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Active Fuel Management: It Can Pose Some Challenging Diagnostics
By: Larry Hammer | Thursday, December 20th, 2018 at 12:00 am in On The Line

Active Fuel Management: It Can Pose Some Challenging Diagnostics

Customer complaints of chirping, ticking, squealing, or squeaking sounds accompanied with misfire codes stored may be the result of valve lifter or camshaft failures on vehicles equipped with Active Fuel Management (AFM), sometimes referred to as Displacement on Demand (DOD). Pinpointing the source of the noise can be a challenge for the technician and the repairs can be costly.

Diagnosing any engine-related noise can be a challenge even for the most experienced technician. Some noises can be identified and resolved, while others fall into the category of “it’s a normal characteristic.” At least that is the position of some vehicle manufacturers. For most, especially the vehicle owner, engine noises are not what they consider normal and that creates some challenges for the technician, especially when there is no cure for the complaint. Some engines are prone to make noises. For example, clicking, ticking, or knocking sounds on cold starts; a brief piston slap for 2-3 minutes following a cold start in cold weather is not detrimental to the life of the engine; fuel injector and fuel pump clicking/ticking noises are normal on vehicles equipped with Gasoline Direct Injection, as the system operates at extremely high fuel system pressures. It can be a challenge for the technician to sort through what is considered normal noises and those that need attention.

GM’S AFM SYSTEM

The AFM system has the ability to turn an 8 cylinder engine into a 4 cylinder for fuel efficiency during light load conditions. Special AFM valve lifters with locking
pins are controlled by oil pressure via a Valve Lifter Oil Manifold (VLOM), which incorporates four electrically controlled solenoids that direct pressurized oil to the AFM lifters when cylinder deactivation is commanded by the PCM and blocks the oil flow to the lifters to reactivate the canceled cylinders.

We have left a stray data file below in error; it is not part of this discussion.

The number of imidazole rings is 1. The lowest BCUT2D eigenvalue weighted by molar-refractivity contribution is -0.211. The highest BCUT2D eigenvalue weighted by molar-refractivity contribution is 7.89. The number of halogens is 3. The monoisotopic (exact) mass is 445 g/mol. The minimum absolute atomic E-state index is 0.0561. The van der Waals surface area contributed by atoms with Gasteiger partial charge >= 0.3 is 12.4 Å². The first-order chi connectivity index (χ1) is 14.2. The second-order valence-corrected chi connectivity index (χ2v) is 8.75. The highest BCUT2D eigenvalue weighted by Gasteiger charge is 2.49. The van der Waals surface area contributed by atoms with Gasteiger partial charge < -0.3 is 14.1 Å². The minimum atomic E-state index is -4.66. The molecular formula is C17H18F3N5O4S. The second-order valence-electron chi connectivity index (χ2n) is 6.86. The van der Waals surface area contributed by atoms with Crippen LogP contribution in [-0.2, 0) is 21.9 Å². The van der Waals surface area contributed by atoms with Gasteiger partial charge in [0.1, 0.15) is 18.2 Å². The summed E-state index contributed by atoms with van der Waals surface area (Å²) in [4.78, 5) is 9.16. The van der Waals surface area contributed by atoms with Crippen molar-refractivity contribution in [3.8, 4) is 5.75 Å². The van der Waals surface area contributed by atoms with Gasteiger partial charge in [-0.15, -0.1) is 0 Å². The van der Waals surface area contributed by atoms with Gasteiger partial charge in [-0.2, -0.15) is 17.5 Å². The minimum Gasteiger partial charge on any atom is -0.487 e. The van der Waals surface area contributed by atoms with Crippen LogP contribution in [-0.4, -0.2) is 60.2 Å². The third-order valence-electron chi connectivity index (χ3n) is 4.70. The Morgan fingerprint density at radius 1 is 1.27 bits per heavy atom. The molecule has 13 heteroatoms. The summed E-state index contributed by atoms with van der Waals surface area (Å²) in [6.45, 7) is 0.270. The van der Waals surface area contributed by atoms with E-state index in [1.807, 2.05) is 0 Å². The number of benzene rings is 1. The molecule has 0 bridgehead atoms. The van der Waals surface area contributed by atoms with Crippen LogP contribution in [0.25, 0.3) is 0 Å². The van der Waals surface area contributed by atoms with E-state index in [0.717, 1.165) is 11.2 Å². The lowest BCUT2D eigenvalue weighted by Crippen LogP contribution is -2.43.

Camshaft and Lifter Failures…Valvetrain issues with the AFM system prompt complaints of chirping and squeaking noises accompanied by a Check Engine light and stored misfire codes. The symptoms may occur intermittently or consistently. These noises normally increase off-idle and occur at camshaft speed, which is half of the crankshaft speed. The symptoms may be the result of the following: 1) Worn camshaft lobe. 2) Valve leakage. 3) Sticking valve. 4) Broken valve spring. 5) Collapsed or stuck AFM lifter. 6) AFM lifter locking pin damage/ failure due to oil aeration. 7) Damaged lifter guides allowing valve lifter roller misalignment with a camshaft lobe.

Lifters stuck in the compressed position may be the result of cylinder activation during the improper position of the camshaft lobe. Activation should occur when the lifter is at the base of the camshaft lobe and not on the ramp or lobe peak. If the AFM lifter unlocks as soon as the engine is started, low compression will result in that cylinder and a misfire code stored. Collapsed or stuck AFM lifters due to contamination will result in the same. Contamination/sludge is a major concern, prompting some to rethink mileage service intervals.

A Visual Inspection…If diagnostic procedures fail to identify the source of the noise or misfire codes, a visual inspection of the camshaft and lifters may be necessary. During the inspection, it is not uncommon to identify a worn camshaft lobe, stuck or damaged AFM lifters. Consider the following: 1) Lifter rollers may encounter pitting or gouging with a crater-like appearance. 2) Flat spots on a lifter roller is an indication of lifter guide wear, allowing the lifter to rotate in the lifter bore and becoming misaligned with the camshaft lobe. Replace any lifter guide that encounters worn or damaged lifters or camshaft lobes. 3) The camshaft may encounter lobe wear due to lifter failure, which often requires removal of the camshaft for a visual inspection.

There is a small filter screen positioned in the VLOM beneath the oil pressure sensor that can affect AFM operation due to sludge build-up, thereby restricting oil flow. If you are not familiar with the filter, review Mighty Tech Tip 185 “Low Oil Pressure Message.” The vehicle owner’s part is maintaining the proper service interval to keep the engine free of deposits that can restrict oil flow through the VLOM and valve lifters.

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